The Beehive: the official blog of the Massachusetts Historical Society

The 18th Amendment to the United States Constitution

Amendment XVIII

Section 1.

After one year from the ratification of this article the manufacture, sale, or transportation of intoxicating liquors within, the importation thereof into, or the exportation thereof from the United States and all territory subject to the jurisdiction thereof for beverage purposes is hereby prohibited.

Section 2.

The Congress and the several states shall have concurrent power to enforce this article by appropriate legislation.

Section 3.

This article shall be inoperative unless it shall have been ratified as an amendment to the Constitution by the legislatures of the several states, as provided in the Constitution, within seven years from the date of the submission hereof to the states by the Congress.


The 18th amendment to the United States Constitution was ratified by Congress on 18 December 1917. About thirteen months later, on 16 January 1919, Nebraska signed on as the 36th state approving the amendment, thus ratifying it as law. For the next 14 years, the sale, manufacture, and transportation of alcohol was illegal in the United States.

The calls for prohibition and temperence were nothing new. In fact, Massachusetts already had experience dealing with prohibitory laws. In 1855, a law passed that forbade the sale of all intoxicating liquors (including beer, wine, and cider) as a drink or medicine, except when sold by certain agents of the State. Appeals for a more lenient license law were constant until 1875 when the new Governor Gaston recommended repeal of the law. As it turns out, not everyone was strictly abiding by the law while it was in place, a problem that was endemic during the national prohibition decades later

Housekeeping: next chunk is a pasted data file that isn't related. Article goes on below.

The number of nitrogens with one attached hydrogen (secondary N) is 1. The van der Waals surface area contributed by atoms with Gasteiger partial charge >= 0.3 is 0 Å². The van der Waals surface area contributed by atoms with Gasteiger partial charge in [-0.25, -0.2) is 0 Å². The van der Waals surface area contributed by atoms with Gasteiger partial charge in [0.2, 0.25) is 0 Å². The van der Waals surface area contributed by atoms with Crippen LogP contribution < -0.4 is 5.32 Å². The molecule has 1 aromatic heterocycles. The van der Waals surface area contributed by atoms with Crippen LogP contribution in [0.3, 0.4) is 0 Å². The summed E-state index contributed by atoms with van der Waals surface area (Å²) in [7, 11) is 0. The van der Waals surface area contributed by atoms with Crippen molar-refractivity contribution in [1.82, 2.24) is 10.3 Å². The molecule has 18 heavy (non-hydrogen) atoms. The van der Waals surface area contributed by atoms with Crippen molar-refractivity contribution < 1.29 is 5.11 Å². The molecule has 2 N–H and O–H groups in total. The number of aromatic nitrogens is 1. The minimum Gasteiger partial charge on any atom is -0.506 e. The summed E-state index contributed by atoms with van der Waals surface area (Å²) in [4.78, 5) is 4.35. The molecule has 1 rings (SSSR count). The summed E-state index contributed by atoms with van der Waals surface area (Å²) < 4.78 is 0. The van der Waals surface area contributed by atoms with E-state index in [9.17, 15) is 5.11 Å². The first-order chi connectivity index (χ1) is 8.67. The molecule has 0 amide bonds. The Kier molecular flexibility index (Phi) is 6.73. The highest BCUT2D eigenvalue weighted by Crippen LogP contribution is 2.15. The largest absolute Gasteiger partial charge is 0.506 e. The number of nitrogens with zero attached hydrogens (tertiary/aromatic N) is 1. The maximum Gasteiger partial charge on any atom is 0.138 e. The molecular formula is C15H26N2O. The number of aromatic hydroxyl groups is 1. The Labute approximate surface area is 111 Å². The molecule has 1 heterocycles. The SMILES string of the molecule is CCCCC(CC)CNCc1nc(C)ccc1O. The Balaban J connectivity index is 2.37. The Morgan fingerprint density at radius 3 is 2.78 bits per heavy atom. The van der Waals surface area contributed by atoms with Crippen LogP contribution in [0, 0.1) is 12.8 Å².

Here at the MHS, we have documents relating to these issues going back a century before the 18th amendment became law. Much of the material here is in support of prohibition and is pro-temperance. In some cases, women involved in the suffrage movement tried to combine forces with the temperance movement, encouraging suffrage so that the temperance movement could have more votes. Francis Parkman, a temperance advocate, disagreed with the strategy:


However, among all the 19th century voices condemning the consumption of alcohol, there were still those opposed to full prohibition, even some that were members of the clergy:


After just a few years, there were claims that Prohibition and the 18th amendment were already failing. One such example comes from Joseph Curtis who wrote a pamphlet simply titled Prohibition is a Failure in 1924. Prompted by an article stating that stricter enforcement of the law was soon to come (embodied in the Volstead Act), Curtis recounts reading a statement by Dr. C.W. Eliot calling for such enhanced enforcement and how he felt that his "life, liberty and happiness, and that of every other american citizen was going to be imperiled if Dr. Eliot's views should prevail. For without liberty and happiness, life isn't worth living..." 

To find out what else the MHS has regarding temperance and prohibition, try searching the terms in our online catalog, ABIGAIL. Then raise a glass to the liberty and happiness of Mr. Curtis which make life worth living!

permalink | Published: Friday, 16 January, 2015, 4:17 PM